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from a presentation on the development of an interactive DVD-ROM of the performance work ‘carrying Lyn’
I always try to start with the big obvious questions:
Why make a document ?
What is it for ?
Is documentation a good thing ? (for the work?) – I’m really not sure.
For me, the document can be destructive - or at least counter productive.
In practice: works anticipate, and hope for, a disparate range of responses and interpretations. And often intend hearsay and anecdote to define the ripple event of their consequences.
Documentation is always partial, and usually inadequate. Yet even the impoverished viewpoint of a document acquires authority – and can easily undermine the work it tries to reveal.
Over the years, we have actively not documented much of this work.
But we have archived the material the works generated, and the fragments from which they were original made – in their original form.
There is clearly a range of intentions:
Simply to acquire a ‘receipt’ – to prove it happened.
To argue for it – to insist on its place within ‘the archive’.
The impulse is often to represent the work as defined by specific threads of success or failure identified with hindsight. Or that become important or relevant at some time later.
In practice: this impulse feeds directly back in to the work, into the next piece, to be tested there.
I am working from the position that it would be a mistake to attempt to reanimate the moment of performance.
There is no meaningful equivalent for the ‘live’ within a document – only description and explanation.
A document cannot re-present a performance in any real sense.
But it can engage strategies that re-present and re-animate the work and material that a performance embodied.
My main intention in this case:
Simply to try.
This is work, an instance of practice, a proposition.
An attempt to document the room event of ‘carrying Lyn’, by re-presenting the material, within another, publishable, form.
To look at this interactive disk simply as another site.
To identify the relevant threads and fragments of material.
To find a form for them appropriate to that site.
And to re-structure the delivery and encounter of that material for this new place.
Not to explain – argue for - or analyse.
But to try to enable another kind of first hand encounter with the work.
It is easy to be wrong footed by some sort of Newtonian assumption that the more accurately the event can be measured and recorded, the more accurately it can be understood.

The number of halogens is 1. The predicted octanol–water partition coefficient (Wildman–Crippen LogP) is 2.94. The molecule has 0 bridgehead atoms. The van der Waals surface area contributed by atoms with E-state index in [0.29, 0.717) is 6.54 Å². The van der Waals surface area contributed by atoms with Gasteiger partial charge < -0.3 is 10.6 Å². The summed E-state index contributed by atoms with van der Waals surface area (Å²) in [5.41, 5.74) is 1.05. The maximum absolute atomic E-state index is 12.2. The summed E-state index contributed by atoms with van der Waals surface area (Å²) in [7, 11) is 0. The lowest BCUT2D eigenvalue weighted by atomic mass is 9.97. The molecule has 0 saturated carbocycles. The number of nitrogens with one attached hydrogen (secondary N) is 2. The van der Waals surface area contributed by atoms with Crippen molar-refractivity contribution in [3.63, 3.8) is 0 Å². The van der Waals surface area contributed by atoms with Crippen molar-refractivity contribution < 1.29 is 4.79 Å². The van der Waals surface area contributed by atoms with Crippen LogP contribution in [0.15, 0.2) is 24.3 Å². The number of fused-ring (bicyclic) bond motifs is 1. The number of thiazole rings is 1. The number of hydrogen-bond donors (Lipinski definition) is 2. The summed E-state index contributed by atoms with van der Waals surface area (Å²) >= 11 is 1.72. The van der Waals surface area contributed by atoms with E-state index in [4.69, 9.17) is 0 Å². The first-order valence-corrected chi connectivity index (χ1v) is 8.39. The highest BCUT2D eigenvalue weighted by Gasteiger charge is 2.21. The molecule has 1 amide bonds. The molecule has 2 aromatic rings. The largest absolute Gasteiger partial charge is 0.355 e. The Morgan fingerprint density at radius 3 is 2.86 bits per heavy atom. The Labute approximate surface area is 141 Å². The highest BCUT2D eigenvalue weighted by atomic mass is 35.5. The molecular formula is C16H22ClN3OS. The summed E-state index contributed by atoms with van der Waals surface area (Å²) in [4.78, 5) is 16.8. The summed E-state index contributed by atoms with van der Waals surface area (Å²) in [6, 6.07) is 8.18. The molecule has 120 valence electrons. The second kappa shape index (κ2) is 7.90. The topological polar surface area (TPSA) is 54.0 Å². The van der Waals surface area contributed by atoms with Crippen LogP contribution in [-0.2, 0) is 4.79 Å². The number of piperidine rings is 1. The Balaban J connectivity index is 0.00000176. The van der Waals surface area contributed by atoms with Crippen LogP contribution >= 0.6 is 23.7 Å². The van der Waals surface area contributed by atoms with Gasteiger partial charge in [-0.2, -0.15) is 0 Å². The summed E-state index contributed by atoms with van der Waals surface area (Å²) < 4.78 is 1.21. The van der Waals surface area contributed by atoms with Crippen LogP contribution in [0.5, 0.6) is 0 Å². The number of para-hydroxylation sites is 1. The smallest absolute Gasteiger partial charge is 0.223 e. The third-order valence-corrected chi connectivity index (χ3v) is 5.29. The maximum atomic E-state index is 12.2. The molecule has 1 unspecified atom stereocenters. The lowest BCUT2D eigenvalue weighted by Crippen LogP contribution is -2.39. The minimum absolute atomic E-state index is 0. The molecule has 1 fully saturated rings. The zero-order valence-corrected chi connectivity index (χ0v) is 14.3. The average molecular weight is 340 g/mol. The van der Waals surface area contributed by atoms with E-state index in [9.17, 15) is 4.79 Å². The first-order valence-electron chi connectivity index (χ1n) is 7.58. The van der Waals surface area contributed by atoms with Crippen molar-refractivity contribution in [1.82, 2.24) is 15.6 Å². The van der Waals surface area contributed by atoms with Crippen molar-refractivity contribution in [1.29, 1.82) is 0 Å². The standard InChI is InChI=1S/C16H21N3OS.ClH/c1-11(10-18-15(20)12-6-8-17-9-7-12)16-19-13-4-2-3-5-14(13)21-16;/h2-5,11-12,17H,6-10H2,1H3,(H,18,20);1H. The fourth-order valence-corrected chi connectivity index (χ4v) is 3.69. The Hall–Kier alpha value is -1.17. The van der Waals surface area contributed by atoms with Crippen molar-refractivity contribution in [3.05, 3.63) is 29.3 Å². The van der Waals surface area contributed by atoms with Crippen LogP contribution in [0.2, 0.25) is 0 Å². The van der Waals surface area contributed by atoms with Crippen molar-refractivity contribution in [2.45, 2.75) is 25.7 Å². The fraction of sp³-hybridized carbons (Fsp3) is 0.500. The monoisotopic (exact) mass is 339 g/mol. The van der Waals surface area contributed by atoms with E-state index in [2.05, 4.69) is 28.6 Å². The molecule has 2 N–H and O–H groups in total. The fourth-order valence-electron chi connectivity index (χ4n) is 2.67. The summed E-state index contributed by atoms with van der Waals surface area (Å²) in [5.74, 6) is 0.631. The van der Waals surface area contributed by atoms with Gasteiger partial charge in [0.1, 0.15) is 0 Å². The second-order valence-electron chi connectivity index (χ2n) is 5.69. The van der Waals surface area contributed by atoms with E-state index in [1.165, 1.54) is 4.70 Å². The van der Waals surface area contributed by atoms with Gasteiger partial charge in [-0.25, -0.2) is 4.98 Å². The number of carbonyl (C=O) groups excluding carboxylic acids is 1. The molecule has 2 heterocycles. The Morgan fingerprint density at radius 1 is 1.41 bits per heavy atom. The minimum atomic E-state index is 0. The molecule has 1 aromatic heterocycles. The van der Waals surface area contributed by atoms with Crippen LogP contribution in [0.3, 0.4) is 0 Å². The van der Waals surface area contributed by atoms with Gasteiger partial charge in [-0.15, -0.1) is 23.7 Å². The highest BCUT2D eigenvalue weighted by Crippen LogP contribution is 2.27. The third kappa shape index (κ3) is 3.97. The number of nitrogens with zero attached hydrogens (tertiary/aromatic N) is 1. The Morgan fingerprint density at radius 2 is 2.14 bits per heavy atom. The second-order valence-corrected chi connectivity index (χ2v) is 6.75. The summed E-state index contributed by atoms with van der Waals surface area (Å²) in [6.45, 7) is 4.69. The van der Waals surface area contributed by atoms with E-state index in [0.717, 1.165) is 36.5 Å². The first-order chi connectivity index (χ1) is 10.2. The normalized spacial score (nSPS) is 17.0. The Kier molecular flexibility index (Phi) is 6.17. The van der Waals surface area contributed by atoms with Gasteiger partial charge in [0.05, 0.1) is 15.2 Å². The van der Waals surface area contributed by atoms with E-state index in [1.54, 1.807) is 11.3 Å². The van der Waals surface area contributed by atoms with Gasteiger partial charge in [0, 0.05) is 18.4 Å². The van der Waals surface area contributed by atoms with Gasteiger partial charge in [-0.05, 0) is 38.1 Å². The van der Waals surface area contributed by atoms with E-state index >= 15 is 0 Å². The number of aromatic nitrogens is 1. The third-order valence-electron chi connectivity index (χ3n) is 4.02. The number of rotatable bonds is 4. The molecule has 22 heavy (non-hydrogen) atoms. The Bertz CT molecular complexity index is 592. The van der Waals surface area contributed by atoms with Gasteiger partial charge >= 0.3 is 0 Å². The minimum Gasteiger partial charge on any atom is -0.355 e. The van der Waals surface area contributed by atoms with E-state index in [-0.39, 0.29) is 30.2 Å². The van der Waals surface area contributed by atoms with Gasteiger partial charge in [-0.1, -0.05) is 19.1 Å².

Apart from the impossibility of ‘accuracy’ in this context – much more can be revealed by the choice of what to measure, and by the choice of ruler.
In focusing on the material, rather than on the moment of its original presentation – one thing becomes clearer:
However consistent the strategies and structures of delivery – between these two forms – this process of re-presentation has almost nothing to do with what the original event looked like.
There are problems for documentation: in confusing what a spectator might see within a moment of performance, with the physical appearance of that moment.
They are not the same. A description of one will not reveal the other.
The room was fundamental to the experience and reading of the assemblage event of ‘carrying Lyn’ – but its role was simply to enable and provoke that experience.
A role now taken on by the graphics and structure of this disk.
The appearance and structure of the room holds no information or value in this new context.
It is what people ‘saw’ in the room – what they met - that I am trying to re-present. – Not the vehicle of that meeting.
Successful or not ?
The answer as always: in some ways yes, in some ways no.
Something also true of the original event.
One thing lost:
The provisionality of the live event – fundamental to its dynamic and ‘sense’.
A meeting shaped by the act of construction - of trying to make a possible sense of these fragments ‘at the time’ – and of having to live with the accumulating consequences of those choices.
That provisionality has no genuine place in this re-presentation – to try to build it in would be contrived.
To a large extent: its loss is the price of the document’s authority.
Text and images reproduced courtesy of Mike Brookes.
Further discussion of Pearson/Brookes' work is available through the Presence project at [link]. Mike Brookes' website is at [link]